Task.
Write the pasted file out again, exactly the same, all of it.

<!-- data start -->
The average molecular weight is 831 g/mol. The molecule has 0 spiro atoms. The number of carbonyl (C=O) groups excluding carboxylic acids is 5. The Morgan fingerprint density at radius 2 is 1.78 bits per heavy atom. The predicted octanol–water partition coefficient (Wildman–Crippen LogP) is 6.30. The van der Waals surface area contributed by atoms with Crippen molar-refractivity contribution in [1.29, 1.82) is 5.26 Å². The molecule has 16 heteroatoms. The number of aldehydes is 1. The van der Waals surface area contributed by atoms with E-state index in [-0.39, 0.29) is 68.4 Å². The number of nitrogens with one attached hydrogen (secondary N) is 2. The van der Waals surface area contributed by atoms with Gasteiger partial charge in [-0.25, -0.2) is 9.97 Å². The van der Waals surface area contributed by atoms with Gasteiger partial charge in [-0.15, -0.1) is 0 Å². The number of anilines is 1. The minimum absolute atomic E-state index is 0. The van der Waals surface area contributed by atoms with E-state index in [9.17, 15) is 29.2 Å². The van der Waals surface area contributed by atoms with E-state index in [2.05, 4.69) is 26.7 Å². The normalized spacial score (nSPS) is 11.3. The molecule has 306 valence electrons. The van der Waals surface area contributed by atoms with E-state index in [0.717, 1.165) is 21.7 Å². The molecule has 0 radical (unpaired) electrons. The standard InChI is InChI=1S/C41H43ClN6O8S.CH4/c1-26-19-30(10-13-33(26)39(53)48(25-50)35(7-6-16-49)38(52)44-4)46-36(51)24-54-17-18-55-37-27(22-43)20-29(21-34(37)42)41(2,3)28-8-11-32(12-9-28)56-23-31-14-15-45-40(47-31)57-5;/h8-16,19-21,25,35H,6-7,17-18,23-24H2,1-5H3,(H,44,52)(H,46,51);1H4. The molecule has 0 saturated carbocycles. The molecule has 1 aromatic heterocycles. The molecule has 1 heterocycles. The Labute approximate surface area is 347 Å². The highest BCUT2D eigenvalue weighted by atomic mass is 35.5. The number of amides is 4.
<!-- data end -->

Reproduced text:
The average molecular weight is 831 g/mol. The molecule has 0 spiro atoms. The number of carbonyl (C=O) groups excluding carboxylic acids is 5. The Morgan fingerprint density at radius 2 is 1.78 bits per heavy atom. The predicted octanol–water partition coefficient (Wildman–Crippen LogP) is 6.30. The van der Waals surface area contributed by atoms with Crippen molar-refractivity contribution in [1.29, 1.82) is 5.26 Å². The molecule has 16 heteroatoms. The number of aldehydes is 1. The van der Waals surface area contributed by atoms with E-state index in [-0.39, 0.29) is 68.4 Å². The number of nitrogens with one attached hydrogen (secondary N) is 2. The van der Waals surface area contributed by atoms with Gasteiger partial charge in [-0.25, -0.2) is 9.97 Å². The van der Waals surface area contributed by atoms with Gasteiger partial charge in [-0.15, -0.1) is 0 Å². The number of anilines is 1. The minimum absolute atomic E-state index is 0. The van der Waals surface area contributed by atoms with E-state index in [9.17, 15) is 29.2 Å². The van der Waals surface area contributed by atoms with E-state index in [2.05, 4.69) is 26.7 Å². The normalized spacial score (nSPS) is 11.3. The molecule has 306 valence electrons. The van der Waals surface area contributed by atoms with E-state index in [0.717, 1.165) is 21.7 Å². The molecule has 0 radical (unpaired) electrons. The standard InChI is InChI=1S/C41H43ClN6O8S.CH4/c1-26-19-30(10-13-33(26)39(53)48(25-50)35(7-6-16-49)38(52)44-4)46-36(51)24-54-17-18-55-37-27(22-43)20-29(21-34(37)42)41(2,3)28-8-11-32(12-9-28)56-23-31-14-15-45-40(47-31)57-5;/h8-16,19-21,25,35H,6-7,17-18,23-24H2,1-5H3,(H,44,52)(H,46,51);1H4. The molecule has 0 saturated carbocycles. The molecule has 1 aromatic heterocycles. The molecule has 1 heterocycles. The Labute approximate surface area is 347 Å². The highest BCUT2D eigenvalue weighted by atomic mass is 35.5. The number of amides is 4.